How can you use this in your sales?
Quite naturally. The normal sequence for selling is to give a rough price for the overall project. This is a necessary qualifying step. If they agree that they can pay for a project at the stated rough price, then you’ll pursue the lead. If not, you move on to the next potential client. Let’s say you ballpark the project at $100,000. They are hesitant, but don’t back out yet. Since your objective is always to sell the design first, your conversation starts shifting towards this goal. Here’s the concession. The next thing you do is to offer them a design for the project at $2,500. Subconsciously they are relieved. They don’t have to think about the huge amount of money they will have to pay for the project. $2,500 is a much lesser amount, and this will get them started – and invested. They feel that you have done them a favor and are actually indebted to you. Step 1 is accomplished.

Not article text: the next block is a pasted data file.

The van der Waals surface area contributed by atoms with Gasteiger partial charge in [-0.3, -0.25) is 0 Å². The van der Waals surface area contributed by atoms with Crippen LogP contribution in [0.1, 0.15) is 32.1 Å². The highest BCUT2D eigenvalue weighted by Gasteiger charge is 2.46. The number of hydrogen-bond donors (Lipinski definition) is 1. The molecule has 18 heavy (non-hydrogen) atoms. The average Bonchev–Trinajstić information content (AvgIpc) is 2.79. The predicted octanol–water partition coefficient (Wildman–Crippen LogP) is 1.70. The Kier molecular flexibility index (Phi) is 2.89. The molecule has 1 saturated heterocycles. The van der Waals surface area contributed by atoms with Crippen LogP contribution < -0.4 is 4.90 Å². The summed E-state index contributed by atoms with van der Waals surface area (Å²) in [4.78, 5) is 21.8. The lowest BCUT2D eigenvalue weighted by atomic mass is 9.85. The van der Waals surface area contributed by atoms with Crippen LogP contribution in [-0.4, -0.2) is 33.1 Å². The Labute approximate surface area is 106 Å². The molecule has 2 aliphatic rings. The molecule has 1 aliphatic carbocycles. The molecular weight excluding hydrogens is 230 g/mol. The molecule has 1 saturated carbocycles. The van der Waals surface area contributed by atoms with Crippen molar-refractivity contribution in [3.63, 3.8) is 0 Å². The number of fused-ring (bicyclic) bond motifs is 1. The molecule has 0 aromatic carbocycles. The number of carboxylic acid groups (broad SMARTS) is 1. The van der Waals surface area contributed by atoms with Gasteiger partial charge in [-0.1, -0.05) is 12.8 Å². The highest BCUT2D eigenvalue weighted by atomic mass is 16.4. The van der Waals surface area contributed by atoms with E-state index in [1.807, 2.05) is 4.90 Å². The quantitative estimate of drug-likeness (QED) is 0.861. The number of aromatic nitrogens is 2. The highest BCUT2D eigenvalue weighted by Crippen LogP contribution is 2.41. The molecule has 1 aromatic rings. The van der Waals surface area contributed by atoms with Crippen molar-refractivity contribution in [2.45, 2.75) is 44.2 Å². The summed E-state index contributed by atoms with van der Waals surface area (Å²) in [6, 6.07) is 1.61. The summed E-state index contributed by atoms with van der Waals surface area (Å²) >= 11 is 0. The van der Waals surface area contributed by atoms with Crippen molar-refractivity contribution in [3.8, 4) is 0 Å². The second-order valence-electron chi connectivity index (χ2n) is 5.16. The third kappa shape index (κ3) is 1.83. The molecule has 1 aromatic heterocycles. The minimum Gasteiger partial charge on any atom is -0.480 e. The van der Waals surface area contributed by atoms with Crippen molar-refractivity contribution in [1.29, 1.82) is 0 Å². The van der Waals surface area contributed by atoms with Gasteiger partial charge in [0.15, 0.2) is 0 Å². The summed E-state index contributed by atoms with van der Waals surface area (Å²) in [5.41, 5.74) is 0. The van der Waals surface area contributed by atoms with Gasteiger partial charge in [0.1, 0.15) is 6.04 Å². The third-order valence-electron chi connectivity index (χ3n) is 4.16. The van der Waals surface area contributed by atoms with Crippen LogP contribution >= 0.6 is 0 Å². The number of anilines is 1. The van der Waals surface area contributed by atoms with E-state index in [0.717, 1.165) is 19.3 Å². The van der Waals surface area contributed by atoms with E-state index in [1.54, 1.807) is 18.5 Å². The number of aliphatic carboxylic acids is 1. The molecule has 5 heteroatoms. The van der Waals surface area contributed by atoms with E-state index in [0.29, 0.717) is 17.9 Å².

Commitment and Consistency
The next rule is Commitment and Consistency. The best way to illustrate this is by telling you an abbreviated version of a story that Cialdini tells in this chapter. It is a story about a couple that fell in love, and started to live together. We’ll call her Mary and him, Beau-1. Beau-1 turns out to be a pretty heavy drinker and not a very nice person to live with. Eventually, Mary shows him the door, and seeks out another companion. She meets, falls in love with, and becomes engaged to Beau-2. A date is set for the wedding and announcements are mailed. Beau-1 finds out about this arrangement and returns to Mary, saying that he is rehabilitated and would like to move back in with her. Mary resists. Beau-1 raises the stakes by saying he will quit drinking and will marry her. This sounds pretty good to Mary and she accepts. The planned wedding is called off and invitees informed of the change in plans.